This is an appeal from a judgment of the now defunct People's Court which found Teofilo Paar guiltyof treason and sentenced him to the penalty of reclusion perpetua, and to pay a fine of P10, 000 andthe costs. The defendant of the fifteen counts, and the prosecution presented evidence to supportonly the allegations made in the first, fourth, seventh and eight counts.From our study of the evidence, we find that as regards the first count, it has been established by theprosecution, and the defense did not deny, that between October, 1944, and February, 1945, TeofiloPaar worked for the Japanese Kempei Tai as an undercover man. In fact, the appellant himself, byhis testimony, and that of his witness Juan S. Alano, admitted that he affiliated himself with theMilitary Police of Baguio. The government witness have, during that period of time, seen him paradingin the streets of Baguio with members of the Kempei Tai, dressed in their uniform and carrying a .45caliber pistol.It is claimed by appellant that he entered the service of the Kempei Tai without the intent of betrayinghis country and his people, and that even if he were responsible for or participated in the arrest of civilians on suspicion of underground activities, he can not be held liable for treason in view of theabsence of the essential elements of adherence. The record, however, shows that his overt actsevidenced his adherence to the enemy, and even in the absence of either proof, the very act of givinginformation to the enemy, constitutes not only giving aid and comfort, but also show adherence to theenemy. It clearly appears that Teofilo Paar joined the Kempei Tai or Japanese Military Police, whosemain purpose was to obtain information and other necessary data to suppress the resistancemovement. This is treasonous adherence which constitutes a violation of article 114 of the RevisedPenal Code.Much emphasis is given by appellant on the allegation that Teofilo Paar joined the Kempei Tai uponthe advise of one Major Laconico of the underground movement. Apart from the fact that he never mentioned Major Laconico to the CIC (Counter Intelligence Corps of the USAFFE) when he wasbeing investigated by said organization, if he was really made to join the Kempei Tai in obedience toinstructions of Major Laconico and in furtherance of the resistance movement his direct participationin the activities of the Kempei Tai, for whom he was acting as agent or undercover man, having beenobserved by the witnesses for the prosecution, completely negatives his exculpatory explanations.It stands to reason that, if appellant was really "plated" by Major Laconico in the City of Baguio, as anobserver, to further the resistance movement, he had many other means to accomplish his allegedmission of helping the guerrillas. But his close association with the Kempei Tai, that most hatedorganization of the Japanese invader, his participation in the arrest of several persons who weresubsequently deprived of their freedom and tortured on suspicion that they were sympathetic with theunderground forces, far from convincing us the that he joined the Japanese Military Police for aworthy patriotic purpose, strengthens our belief that he deliberately, for sordid motives, entered theservice of the Kempei Tai, because he thought that Japan would win the last war. .
To substantiate count No. 41, the prosecution, through the testimony of Patricia Guerrero, a waitressin the City Lunch Restaurant in Baguio, proved that in the morning of October 3, 1944, while she wasdressing up, she heard a knock on the door of her room on the upper floor of the Mayo Building.Before opening the door, she peeped through the window and saw the accused standing beside acar. When Patricia opened the door of her room she met two members of the Japanese MilitaryPolice who ordered her to dress up because she was to be taken to their headquarters. She wentwith the two Japanese, but when she reached the car, the accused was no longer around. She wasinvestigated and maltreated by the Japanese who wanted to get information about the resistancemovement.As they could not get anything from her, she was made to work as washer-woman in the garrison,until she was released sometime on December 20, 1944. The testimony of Patricia Guerrero was, toa certain extent, corroborated by Carlitos Costales.It is noted, however, that Carlitos Costales did not corroborate the statement of Patricia Guerrero thatshe saw the appellant standing beside a car parked in front of the house and which brought the twoJapanese members of the Military Police who arrested Patricia. it appears, therefore, that while theevidence of the prosecution regarding this count establishes the adherence of the appellant to theenemy, it fails to prove the same overt act as required by law.Three witnesses were put on the stand by the prosecution in support of count No. 7. In December,1944, Melquiades Valdez, assistant sanitary inspector in Baguio, was making an inspection aroundthe market accompanied by Dr. Emilio Reyes. While they were conversing, Teofilo Paar approachedthe group and inquired for Melquiades Valdez. The latter identified himself and par told Dr. Reyes thathe was taking Valdez to the military police for questioning. The accused conducted Valdez to theKempei Tai, and upon arrival the names of Valdez and one Antonio Romero and handed it ton theJapanese guard, saying: here are Valdez and Romero." Valdez was investigated and tortured on thecharge of listening to radio broadcasts from San Francisco and spreading the new heard by him.Regarding the eight counts, it appears at about noon of December 30, 1944, while Dr. Irineo Solanowas in the house of Felisa Caliao, his niece, named Maria Taverna, and informed him that a Filipinoand Japanese were waiting for him. Solano met the visitors, the accused and Japanese. In answer todefendant's query, if he was Irineo Solano, the latter identified himself and the accused told him thathe was to go with the Japanese officer. Doctor Solano was conducted to the Japanese officer. Doctor Solano was conducted to the Japanese Military Police headquarters and once in the garrison, theaccused left the group. Investigated on account of his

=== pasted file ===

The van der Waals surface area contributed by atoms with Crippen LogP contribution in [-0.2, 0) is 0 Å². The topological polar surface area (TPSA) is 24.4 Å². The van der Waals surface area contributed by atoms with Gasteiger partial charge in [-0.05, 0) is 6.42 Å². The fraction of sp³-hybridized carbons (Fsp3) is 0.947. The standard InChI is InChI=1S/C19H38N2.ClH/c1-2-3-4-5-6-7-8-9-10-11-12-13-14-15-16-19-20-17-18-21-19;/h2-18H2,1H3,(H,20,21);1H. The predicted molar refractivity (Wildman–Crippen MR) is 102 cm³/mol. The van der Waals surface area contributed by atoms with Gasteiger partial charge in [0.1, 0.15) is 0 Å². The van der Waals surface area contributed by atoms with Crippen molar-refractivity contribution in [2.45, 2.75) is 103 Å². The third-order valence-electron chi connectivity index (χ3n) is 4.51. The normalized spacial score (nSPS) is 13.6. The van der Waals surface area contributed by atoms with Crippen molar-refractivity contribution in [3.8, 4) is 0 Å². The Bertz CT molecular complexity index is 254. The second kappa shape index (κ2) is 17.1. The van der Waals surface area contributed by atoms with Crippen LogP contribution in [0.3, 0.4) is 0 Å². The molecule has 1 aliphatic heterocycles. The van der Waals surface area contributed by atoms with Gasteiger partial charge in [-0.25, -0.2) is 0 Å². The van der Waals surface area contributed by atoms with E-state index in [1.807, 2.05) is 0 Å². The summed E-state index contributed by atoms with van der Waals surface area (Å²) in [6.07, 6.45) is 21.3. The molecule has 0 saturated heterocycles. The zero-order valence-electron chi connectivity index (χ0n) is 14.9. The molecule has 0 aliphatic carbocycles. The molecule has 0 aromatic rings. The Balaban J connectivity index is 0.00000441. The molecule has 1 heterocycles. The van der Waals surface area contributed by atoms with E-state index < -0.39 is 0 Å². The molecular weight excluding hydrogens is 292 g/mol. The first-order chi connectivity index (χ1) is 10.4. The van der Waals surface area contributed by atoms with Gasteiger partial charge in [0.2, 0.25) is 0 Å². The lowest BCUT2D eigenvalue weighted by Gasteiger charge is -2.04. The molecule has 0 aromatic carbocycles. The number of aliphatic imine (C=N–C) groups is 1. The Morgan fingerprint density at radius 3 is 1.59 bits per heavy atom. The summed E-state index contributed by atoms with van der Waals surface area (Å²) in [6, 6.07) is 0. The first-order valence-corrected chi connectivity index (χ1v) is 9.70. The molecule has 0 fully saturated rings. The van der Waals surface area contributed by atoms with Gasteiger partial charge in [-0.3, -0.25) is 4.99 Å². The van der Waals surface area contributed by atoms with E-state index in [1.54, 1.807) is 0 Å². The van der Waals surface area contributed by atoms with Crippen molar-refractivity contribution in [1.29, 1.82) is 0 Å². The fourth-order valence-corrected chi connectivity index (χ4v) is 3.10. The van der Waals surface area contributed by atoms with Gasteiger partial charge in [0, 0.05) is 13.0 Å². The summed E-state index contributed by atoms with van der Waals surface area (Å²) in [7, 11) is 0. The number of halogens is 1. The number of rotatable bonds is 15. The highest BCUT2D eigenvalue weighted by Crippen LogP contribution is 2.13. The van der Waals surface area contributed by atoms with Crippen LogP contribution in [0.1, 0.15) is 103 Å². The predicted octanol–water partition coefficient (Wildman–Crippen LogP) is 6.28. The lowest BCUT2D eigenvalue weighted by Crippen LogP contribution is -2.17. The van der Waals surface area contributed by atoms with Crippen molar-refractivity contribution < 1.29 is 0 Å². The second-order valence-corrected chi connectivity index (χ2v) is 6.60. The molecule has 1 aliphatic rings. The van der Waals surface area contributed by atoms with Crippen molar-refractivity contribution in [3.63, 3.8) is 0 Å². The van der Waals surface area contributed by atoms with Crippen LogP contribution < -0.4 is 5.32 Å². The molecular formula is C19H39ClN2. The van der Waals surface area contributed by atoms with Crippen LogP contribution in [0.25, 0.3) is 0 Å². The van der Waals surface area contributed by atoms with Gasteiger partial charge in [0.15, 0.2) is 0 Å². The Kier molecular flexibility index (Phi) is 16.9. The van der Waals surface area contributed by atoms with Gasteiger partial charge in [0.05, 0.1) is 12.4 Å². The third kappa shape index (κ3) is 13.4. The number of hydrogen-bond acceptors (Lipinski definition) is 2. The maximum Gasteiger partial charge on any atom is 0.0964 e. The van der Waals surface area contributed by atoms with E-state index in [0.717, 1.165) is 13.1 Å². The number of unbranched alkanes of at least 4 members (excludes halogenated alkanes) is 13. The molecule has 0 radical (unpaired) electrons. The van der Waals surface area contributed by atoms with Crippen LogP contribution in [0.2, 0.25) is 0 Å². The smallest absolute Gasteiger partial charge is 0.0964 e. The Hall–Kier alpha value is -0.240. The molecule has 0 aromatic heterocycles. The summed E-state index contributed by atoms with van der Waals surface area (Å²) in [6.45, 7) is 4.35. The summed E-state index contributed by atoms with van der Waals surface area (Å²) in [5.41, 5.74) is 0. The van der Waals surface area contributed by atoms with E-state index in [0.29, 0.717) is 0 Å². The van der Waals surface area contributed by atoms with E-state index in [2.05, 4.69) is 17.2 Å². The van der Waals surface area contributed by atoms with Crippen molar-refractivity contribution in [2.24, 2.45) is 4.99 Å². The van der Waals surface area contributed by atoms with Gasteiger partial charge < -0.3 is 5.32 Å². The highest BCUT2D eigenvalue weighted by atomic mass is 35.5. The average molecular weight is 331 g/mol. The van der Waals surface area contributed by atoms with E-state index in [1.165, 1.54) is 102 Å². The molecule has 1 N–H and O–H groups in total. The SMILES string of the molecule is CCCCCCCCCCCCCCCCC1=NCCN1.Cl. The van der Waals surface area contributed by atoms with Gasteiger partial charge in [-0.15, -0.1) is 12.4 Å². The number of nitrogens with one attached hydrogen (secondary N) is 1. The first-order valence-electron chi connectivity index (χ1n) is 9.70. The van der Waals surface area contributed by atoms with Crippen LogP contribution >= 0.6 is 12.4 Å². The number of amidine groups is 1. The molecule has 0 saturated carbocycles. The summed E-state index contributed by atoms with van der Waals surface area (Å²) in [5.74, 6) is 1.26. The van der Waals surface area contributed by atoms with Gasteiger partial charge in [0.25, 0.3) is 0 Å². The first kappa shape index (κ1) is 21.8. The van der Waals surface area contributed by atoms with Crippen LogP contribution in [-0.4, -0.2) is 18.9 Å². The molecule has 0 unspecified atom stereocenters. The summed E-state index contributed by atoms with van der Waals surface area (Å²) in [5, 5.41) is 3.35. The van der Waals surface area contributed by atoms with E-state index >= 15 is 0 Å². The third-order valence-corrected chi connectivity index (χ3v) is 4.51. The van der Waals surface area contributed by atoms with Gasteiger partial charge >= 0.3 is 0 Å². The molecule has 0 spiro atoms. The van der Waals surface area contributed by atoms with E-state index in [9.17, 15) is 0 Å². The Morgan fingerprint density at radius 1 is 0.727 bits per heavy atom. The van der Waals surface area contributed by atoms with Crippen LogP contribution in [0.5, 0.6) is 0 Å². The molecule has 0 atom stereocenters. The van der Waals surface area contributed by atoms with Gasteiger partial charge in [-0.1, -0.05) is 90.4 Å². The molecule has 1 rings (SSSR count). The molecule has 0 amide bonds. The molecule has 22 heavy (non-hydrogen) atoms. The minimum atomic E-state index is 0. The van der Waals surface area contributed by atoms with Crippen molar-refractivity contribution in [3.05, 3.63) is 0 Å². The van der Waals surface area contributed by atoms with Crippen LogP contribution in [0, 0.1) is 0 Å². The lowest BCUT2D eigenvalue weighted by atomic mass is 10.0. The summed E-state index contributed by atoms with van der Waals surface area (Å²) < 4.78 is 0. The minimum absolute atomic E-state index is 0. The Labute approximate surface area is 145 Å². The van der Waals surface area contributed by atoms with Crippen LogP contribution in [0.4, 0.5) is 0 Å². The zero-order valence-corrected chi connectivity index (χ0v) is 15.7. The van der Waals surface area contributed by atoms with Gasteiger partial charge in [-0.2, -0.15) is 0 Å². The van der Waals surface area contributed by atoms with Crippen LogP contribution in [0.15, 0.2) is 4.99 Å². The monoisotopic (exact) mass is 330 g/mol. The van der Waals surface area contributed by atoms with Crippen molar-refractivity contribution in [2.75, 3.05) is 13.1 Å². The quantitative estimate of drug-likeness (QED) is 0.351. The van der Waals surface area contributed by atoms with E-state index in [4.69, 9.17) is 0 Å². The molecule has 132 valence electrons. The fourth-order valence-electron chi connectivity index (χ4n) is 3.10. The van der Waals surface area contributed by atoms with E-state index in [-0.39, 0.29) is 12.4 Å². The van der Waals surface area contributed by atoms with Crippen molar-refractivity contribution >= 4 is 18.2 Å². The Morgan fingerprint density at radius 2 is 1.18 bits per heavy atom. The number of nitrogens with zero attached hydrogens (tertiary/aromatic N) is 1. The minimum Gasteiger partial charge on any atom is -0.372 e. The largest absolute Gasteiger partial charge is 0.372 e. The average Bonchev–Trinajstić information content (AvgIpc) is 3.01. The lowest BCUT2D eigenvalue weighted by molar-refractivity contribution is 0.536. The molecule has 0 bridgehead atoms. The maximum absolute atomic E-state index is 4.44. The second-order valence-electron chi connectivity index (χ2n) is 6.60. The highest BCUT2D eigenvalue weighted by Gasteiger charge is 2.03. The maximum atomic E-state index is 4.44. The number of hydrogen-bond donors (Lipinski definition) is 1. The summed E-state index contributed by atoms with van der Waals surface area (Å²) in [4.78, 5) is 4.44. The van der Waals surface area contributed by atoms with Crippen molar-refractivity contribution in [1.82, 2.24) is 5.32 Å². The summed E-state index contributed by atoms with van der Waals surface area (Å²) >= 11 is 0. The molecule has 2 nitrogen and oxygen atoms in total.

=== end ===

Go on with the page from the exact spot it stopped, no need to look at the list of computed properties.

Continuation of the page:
activities and his pro-Americanpropaganda work, the doctor was maltreated and was not released until January 14, 1945.The testimony of Doctor Solano was corroborated by that of Felisa Caliao regarding the fact that onDecember 30, 1944, while the doctor was in her house, Solano was taken by a Filipino whohappened to be this appellant; she further said that Paar called for doctor Solano and took him to thecar where a Japanese officer was waiting.The evidence is a very clear from the testimonies of Melquiades Valdez and Dr. Emilio Reyes, thatthe former was arrested and brought to the headquarters of the military police by Teofilo Paar whodelivered him to the Japanese garrison. Soon after the accused delivered Melquiades Valdez toKempei Tai, he was investigated for disseminating news broadcasted by the San Francisco stationknown as KGEI. The testimonies of Valdez and Dr. Reyes are corroborated by a third witness AntonioRomero, who substantially told the court his observations in connection with the arrest of MelquiadesValdez.The testimony of Doctor Solano, corroborated by that of Felisa Caliao, established that the appellantwas responsible for the arrest of the doctor. The appellant alleged that he could not have participatedin the arrest of Melquiades Valdez and Dr. Irineo Solano, because he didn't know either of them. Butit seems to us that his mere denial cannot only by the victim of this treasonable act but also by Dr.Emilio Reyes and Felisa Caliao.Discarding count No. 4 because, as already stated, the evidence presented by the prosecution doesnot apply with the two-witness rule required by article 114 of the Revised Penal Code, we aresatisfied that this appellant who, by his own admission is a Filipino's Court for the crime of treason,not only because of his adherence to the enemy but also on the account of his having committedtreasonable overt acts resulting from his having directly participated in the arrest, detention andtorture of the persons mentioned elsewhere in this decision.